Relations between statements - converse, inverse, contrapositive

What does someone mean when they refer to the converse, inverse or contrapositive of a statement?

Take a simple statement about bikes: "Bikes have two wheels". Logical thinkers that you and I are, we can see that this means 'everything that's a bike has two wheels'. The logical structure is 'for all x, x is a bike implies x has two wheels'. Let's write that symbolically: (∀x)Bx⊃Wx. That's first-order logic, but we can just simplify that even further to the two propositions: B⊃W.

If you've got a blank look on your face or your eyes are glazing over, go back and check out my Logic and Language series.

You can play with the statement statement B⊃W. First, invert it. The inverse of B⊃W ('if it's a bike then it has two wheels') is ~B⊃~W ('if it's not a bike then it does not have two wheels'). The inverse of a statement isn't necessarily true. In this case, there are two-wheeled objects that are not bikes.

The converse of B⊃W ('if it's a bike then it has two wheels') switches the terms, so we end up with W⊃B ('if it has two wheels then it's a bike'). The converse may be true if the original is true, but it isn't necessarily. But notice that the converse will be true if the inverse is true. Think about it.

The inverse negated both propositions and the converse switched both propositions. There's also a contrapositive with switching and negation going on. For our original statement B⊃W ('if it's a bike then it has two wheels'), the contrapositive is ~W⊃~B ('if it's not two wheeled, then it's not a bike'). Looks like that's true so long as our original was.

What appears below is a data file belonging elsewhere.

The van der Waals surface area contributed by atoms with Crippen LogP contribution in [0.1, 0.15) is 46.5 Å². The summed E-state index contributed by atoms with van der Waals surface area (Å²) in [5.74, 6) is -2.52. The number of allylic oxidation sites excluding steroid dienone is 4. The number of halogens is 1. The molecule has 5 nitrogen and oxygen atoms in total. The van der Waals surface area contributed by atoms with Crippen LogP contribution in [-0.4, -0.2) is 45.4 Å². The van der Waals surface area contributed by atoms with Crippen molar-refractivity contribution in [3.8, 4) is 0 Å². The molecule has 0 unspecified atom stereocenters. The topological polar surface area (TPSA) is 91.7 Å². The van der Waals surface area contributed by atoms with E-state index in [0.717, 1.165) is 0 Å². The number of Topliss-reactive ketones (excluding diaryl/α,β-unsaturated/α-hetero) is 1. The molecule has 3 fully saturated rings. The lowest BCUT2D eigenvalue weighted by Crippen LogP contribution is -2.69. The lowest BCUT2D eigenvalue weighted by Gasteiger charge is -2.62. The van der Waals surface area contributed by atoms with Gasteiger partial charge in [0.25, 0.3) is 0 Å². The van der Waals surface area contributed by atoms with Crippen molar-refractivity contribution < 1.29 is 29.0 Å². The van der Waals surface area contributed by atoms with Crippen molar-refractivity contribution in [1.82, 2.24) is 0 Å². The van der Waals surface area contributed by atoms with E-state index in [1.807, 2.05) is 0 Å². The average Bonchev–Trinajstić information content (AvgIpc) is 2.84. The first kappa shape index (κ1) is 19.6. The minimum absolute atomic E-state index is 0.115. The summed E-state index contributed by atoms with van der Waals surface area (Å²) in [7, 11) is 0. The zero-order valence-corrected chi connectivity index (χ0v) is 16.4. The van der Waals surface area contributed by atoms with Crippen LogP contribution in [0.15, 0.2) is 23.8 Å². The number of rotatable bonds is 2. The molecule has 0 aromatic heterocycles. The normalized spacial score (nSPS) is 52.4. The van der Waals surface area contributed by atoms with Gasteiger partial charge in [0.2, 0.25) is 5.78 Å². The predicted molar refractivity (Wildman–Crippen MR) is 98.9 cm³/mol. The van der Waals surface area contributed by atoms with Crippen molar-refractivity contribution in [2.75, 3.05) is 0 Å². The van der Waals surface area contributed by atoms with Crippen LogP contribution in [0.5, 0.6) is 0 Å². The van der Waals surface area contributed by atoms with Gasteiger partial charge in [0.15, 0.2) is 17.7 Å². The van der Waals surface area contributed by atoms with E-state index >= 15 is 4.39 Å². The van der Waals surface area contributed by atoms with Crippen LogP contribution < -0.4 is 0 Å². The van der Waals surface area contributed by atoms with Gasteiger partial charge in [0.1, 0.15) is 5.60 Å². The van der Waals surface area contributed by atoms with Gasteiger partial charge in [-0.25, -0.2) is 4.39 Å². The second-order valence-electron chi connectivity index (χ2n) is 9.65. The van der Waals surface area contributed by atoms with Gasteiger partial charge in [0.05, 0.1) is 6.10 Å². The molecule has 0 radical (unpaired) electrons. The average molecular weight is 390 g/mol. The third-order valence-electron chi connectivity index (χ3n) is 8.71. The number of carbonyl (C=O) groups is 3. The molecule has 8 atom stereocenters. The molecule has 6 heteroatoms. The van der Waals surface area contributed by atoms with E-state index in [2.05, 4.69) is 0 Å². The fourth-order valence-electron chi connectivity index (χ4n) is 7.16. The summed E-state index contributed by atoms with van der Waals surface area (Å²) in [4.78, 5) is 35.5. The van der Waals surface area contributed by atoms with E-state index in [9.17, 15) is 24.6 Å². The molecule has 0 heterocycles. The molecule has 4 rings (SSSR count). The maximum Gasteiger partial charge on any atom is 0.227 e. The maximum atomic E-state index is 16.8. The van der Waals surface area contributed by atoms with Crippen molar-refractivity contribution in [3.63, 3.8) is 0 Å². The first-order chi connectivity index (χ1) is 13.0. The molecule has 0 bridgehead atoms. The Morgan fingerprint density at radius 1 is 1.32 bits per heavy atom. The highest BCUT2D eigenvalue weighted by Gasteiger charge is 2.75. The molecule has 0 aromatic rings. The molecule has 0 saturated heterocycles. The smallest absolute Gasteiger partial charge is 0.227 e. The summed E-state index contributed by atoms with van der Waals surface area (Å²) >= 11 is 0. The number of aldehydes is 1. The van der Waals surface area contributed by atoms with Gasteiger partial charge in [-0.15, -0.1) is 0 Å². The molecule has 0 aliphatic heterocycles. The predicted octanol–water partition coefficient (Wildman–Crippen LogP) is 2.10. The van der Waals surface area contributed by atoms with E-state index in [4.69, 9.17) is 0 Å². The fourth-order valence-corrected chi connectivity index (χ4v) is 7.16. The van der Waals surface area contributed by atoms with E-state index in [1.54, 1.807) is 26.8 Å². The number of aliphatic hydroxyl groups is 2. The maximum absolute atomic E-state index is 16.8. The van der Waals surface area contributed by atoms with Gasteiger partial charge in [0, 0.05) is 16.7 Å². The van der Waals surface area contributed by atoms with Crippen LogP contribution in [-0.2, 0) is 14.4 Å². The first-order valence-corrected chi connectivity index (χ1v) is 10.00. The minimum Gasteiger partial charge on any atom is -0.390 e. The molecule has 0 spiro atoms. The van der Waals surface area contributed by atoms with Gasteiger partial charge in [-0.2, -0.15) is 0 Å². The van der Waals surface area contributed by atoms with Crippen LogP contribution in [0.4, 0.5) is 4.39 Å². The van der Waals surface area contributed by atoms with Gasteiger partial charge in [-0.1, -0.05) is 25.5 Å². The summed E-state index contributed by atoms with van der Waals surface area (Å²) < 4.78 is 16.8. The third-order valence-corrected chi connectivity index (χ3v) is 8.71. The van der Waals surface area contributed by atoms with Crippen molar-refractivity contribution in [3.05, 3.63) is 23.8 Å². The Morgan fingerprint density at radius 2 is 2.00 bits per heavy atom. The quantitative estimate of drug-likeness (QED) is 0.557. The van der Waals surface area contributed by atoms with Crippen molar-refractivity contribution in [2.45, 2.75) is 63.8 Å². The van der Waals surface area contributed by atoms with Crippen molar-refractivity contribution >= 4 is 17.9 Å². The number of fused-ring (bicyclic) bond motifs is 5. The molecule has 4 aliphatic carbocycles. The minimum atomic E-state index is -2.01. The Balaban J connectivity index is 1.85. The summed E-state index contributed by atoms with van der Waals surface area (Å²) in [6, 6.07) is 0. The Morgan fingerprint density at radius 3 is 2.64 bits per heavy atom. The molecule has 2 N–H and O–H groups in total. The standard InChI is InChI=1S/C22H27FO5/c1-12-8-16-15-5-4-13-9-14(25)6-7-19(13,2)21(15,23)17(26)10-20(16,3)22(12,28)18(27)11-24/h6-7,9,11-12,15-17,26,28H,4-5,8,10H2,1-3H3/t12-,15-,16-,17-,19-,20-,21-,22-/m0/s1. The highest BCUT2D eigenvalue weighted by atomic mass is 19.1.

It's not good logic if we can't abstract these structures to other instances. Using any two propositions A and B, where A implies B, we can get to the inverse, converse and contrapositive this way:

type structure
inverse ~A⊃~B
converse B⊃A
contrapositive ~B⊃~A

Something to notice if you want to get even more playful with your logic is that you can use these concepts recursively on themselves. What I mean is, for example, the inverse isn't just the inverse of the statement, it's also the converse of the contrapositive, because it switches the two propositions around. And the contrapositive isn't just the contrapositive, it's also the converse of the inverse. This is possible because every statement can be reevaluated just like the original. They're not inherently inverses or contrapositives; they're just statements.

You may at first fumble with these terms or use them imprecisely. Take this first step to straighten out for yourself the relationship between a statement and the ways it can be twisted up.